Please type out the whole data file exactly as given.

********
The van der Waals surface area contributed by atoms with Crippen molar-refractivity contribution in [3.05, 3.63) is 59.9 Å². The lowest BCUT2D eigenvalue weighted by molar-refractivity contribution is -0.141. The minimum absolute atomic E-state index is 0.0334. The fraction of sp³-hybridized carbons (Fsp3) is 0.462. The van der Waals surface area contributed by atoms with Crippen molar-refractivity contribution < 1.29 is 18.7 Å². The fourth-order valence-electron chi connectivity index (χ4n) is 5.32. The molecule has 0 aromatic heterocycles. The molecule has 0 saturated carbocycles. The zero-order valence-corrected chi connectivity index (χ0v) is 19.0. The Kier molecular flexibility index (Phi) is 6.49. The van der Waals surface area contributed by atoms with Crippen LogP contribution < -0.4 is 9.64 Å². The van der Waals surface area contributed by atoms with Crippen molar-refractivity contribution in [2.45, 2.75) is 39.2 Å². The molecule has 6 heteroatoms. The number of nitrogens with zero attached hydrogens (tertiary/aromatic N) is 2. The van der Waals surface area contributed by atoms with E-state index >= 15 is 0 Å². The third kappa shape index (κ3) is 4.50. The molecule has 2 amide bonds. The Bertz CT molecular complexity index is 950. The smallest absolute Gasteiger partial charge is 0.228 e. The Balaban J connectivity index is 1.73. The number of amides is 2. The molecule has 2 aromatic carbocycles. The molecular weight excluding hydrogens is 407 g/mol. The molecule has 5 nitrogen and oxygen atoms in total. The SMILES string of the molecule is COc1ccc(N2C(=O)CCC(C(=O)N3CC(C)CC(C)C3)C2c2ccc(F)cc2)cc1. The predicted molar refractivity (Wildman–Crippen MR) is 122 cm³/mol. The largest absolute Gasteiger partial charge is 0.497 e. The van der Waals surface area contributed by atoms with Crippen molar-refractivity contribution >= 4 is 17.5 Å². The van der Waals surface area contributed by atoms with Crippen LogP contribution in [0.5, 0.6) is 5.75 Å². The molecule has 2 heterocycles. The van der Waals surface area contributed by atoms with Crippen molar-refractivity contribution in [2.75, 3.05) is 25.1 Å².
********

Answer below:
The van der Waals surface area contributed by atoms with Crippen molar-refractivity contribution in [3.05, 3.63) is 59.9 Å². The lowest BCUT2D eigenvalue weighted by molar-refractivity contribution is -0.141. The minimum absolute atomic E-state index is 0.0334. The fraction of sp³-hybridized carbons (Fsp3) is 0.462. The van der Waals surface area contributed by atoms with Crippen molar-refractivity contribution < 1.29 is 18.7 Å². The fourth-order valence-electron chi connectivity index (χ4n) is 5.32. The molecule has 0 aromatic heterocycles. The molecule has 0 saturated carbocycles. The zero-order valence-corrected chi connectivity index (χ0v) is 19.0. The Kier molecular flexibility index (Phi) is 6.49. The van der Waals surface area contributed by atoms with Crippen LogP contribution < -0.4 is 9.64 Å². The van der Waals surface area contributed by atoms with Crippen molar-refractivity contribution in [2.45, 2.75) is 39.2 Å². The molecule has 6 heteroatoms. The number of nitrogens with zero attached hydrogens (tertiary/aromatic N) is 2. The van der Waals surface area contributed by atoms with E-state index >= 15 is 0 Å². The third kappa shape index (κ3) is 4.50. The molecule has 2 amide bonds. The Bertz CT molecular complexity index is 950. The smallest absolute Gasteiger partial charge is 0.228 e. The Balaban J connectivity index is 1.73. The number of amides is 2. The molecule has 2 aromatic carbocycles. The molecular weight excluding hydrogens is 407 g/mol. The molecule has 5 nitrogen and oxygen atoms in total. The SMILES string of the molecule is COc1ccc(N2C(=O)CCC(C(=O)N3CC(C)CC(C)C3)C2c2ccc(F)cc2)cc1. The predicted molar refractivity (Wildman–Crippen MR) is 122 cm³/mol. The largest absolute Gasteiger partial charge is 0.497 e. The van der Waals surface area contributed by atoms with Crippen molar-refractivity contribution >= 4 is 17.5 Å². The van der Waals surface area contributed by atoms with Crippen LogP contribution in [0.5, 0.6) is 5.75 Å². The molecule has 2 heterocycles. The van der Waals surface area contributed by atoms with Crippen molar-refractivity contribution in [2.75, 3.05) is 25.1 Å².